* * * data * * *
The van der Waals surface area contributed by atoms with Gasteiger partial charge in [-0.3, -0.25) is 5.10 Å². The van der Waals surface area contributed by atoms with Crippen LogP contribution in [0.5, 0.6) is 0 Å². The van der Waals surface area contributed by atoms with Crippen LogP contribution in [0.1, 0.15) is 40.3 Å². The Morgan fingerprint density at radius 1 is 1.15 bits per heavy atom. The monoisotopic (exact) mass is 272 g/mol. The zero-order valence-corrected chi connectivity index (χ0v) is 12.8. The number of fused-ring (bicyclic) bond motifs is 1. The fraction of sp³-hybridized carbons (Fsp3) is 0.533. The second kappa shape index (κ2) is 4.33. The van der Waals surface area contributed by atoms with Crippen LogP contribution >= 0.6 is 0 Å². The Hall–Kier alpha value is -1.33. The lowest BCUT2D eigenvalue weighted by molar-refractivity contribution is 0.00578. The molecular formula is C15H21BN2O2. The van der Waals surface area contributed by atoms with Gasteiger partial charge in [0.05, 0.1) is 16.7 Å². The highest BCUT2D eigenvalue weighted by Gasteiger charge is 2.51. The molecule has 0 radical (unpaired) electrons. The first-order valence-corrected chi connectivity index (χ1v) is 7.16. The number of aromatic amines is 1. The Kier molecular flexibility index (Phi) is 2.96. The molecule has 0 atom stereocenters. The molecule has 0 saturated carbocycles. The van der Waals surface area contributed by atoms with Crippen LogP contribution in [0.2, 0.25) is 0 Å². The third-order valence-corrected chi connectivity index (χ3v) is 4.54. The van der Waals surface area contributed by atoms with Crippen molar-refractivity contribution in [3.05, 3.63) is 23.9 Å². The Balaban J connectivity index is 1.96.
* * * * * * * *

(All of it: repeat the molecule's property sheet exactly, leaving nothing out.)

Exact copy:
The van der Waals surface area contributed by atoms with Gasteiger partial charge in [-0.3, -0.25) is 5.10 Å². The van der Waals surface area contributed by atoms with Crippen LogP contribution in [0.5, 0.6) is 0 Å². The van der Waals surface area contributed by atoms with Crippen LogP contribution in [0.1, 0.15) is 40.3 Å². The Morgan fingerprint density at radius 1 is 1.15 bits per heavy atom. The monoisotopic (exact) mass is 272 g/mol. The zero-order valence-corrected chi connectivity index (χ0v) is 12.8. The number of fused-ring (bicyclic) bond motifs is 1. The fraction of sp³-hybridized carbons (Fsp3) is 0.533. The second kappa shape index (κ2) is 4.33. The van der Waals surface area contributed by atoms with Crippen LogP contribution >= 0.6 is 0 Å². The Hall–Kier alpha value is -1.33. The lowest BCUT2D eigenvalue weighted by molar-refractivity contribution is 0.00578. The molecular formula is C15H21BN2O2. The van der Waals surface area contributed by atoms with Gasteiger partial charge in [0.05, 0.1) is 16.7 Å². The highest BCUT2D eigenvalue weighted by Gasteiger charge is 2.51. The molecule has 0 radical (unpaired) electrons. The first-order valence-corrected chi connectivity index (χ1v) is 7.16. The number of aromatic amines is 1. The Kier molecular flexibility index (Phi) is 2.96. The molecule has 0 atom stereocenters. The molecule has 0 saturated carbocycles. The van der Waals surface area contributed by atoms with Crippen LogP contribution in [0.2, 0.25) is 0 Å². The third-order valence-corrected chi connectivity index (χ3v) is 4.54. The van der Waals surface area contributed by atoms with Crippen molar-refractivity contribution in [3.05, 3.63) is 23.9 Å². The Balaban J connectivity index is 1.96.